In his 2004 supernatural melodrama The Lady in the Water, M. Night Shyamalan cast himself as an author who receives a message from a “madam narf” (i.e., an elite mermaid-ish entity from the “Blue World”) to the effect that he shouldn’t give up writing in spite of low wages and nasty critics, because the story he’s penning at that very moment will inspire a child who will grow up and transform the world. I’m pretty sure Shyamalan regards his decades-in-the-making thriller, Glass, as the same sort of world-transformative work — an exhortation to incipient superheroes who walk among us to believe in their own powers. I only wish Shyamalan’s storytelling was as lively as his pathology. His mixture of pulp and idolatry congeals on the screen.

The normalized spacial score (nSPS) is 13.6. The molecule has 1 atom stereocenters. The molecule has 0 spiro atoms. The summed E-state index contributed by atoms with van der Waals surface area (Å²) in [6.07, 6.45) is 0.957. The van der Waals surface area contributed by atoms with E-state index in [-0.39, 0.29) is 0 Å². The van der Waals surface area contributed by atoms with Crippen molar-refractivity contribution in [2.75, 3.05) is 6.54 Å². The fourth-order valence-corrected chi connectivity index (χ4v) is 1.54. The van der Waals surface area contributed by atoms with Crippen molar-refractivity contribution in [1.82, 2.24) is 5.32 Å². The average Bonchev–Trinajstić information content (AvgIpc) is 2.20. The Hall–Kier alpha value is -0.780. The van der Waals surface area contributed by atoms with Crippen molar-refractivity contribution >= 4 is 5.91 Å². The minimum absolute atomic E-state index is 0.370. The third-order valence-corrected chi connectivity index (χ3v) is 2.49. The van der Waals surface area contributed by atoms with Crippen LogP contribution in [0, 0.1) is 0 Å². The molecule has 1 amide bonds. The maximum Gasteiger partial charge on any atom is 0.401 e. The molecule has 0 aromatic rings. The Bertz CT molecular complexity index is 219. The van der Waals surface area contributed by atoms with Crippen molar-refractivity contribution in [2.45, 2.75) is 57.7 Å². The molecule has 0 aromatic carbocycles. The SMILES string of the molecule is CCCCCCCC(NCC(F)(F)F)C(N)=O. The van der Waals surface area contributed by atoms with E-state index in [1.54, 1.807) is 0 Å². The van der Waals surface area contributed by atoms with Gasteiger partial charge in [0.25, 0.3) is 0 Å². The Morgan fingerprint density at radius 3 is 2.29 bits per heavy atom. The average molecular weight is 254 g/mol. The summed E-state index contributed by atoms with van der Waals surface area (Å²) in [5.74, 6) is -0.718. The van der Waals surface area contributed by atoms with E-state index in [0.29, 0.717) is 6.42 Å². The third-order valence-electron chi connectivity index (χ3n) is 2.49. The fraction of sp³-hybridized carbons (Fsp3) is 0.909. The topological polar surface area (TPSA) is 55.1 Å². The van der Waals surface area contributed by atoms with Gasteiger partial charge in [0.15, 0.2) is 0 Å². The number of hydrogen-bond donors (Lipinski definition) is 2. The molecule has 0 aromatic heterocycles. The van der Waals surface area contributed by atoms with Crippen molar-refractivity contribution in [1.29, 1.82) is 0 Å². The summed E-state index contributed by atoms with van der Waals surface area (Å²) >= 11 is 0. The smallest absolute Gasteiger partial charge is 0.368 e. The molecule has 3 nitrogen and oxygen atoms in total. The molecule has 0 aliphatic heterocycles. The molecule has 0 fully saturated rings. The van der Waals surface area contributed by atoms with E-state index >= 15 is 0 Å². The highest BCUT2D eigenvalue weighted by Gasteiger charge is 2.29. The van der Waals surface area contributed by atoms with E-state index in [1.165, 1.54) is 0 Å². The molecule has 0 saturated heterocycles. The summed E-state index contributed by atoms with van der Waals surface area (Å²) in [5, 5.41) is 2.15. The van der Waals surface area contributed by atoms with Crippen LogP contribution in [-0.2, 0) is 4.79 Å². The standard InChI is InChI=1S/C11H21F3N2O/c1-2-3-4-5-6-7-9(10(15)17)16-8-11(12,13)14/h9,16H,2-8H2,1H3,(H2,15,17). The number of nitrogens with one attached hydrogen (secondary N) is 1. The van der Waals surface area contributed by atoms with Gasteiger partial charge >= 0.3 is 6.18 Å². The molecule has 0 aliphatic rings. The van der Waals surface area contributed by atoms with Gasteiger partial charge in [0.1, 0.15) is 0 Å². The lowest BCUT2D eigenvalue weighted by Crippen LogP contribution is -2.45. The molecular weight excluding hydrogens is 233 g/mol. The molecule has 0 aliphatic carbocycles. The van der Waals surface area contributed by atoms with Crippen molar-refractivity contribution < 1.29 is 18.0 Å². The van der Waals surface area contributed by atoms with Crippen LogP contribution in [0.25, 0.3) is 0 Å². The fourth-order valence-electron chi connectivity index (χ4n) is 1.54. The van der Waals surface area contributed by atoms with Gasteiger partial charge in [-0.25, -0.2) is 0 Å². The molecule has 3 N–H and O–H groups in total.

I don’t think Shyamalan meant to say that sexual assault is super-empowering, but his view of defense mechanisms and their hierarchy is not dissimilar from the one trumpeted by Mr. Glass, who engineered traumas to help superior individuals locate their individual superiorities.

AS LIVELY AS HIS PATHOLOGY. D'ya think David Edelstein is qualified to psychologically diagnose a writer/director's preoccupation with how critical review in the Internet age has damaged the art of film? Dunno, but I think he thinks he is, and the hubris of that is just... sucky.

As to the second sentence.... this reviewer doesn't have a clue what SPLIT was about. Casey is clever, having learned to be in order to survive years of abuse at her uncle's hands. When the two girls she's taken with are making desperate moves, she's playing a chess match to survive. That isn't a superpower, but that is learning to protect yourself. This reviewer sees a plot device heroine. I see a heroine who uses what she's learned to survive. Because although The Beast's religious ranting is complete bullshit, Casey did her best with what she had all the while; abuse is not a superpower in Shyamalan's eyes, it's one in the BEAST's eyes. Again, he's badly head-shrinking Shyamalan instead of examining the film fairly.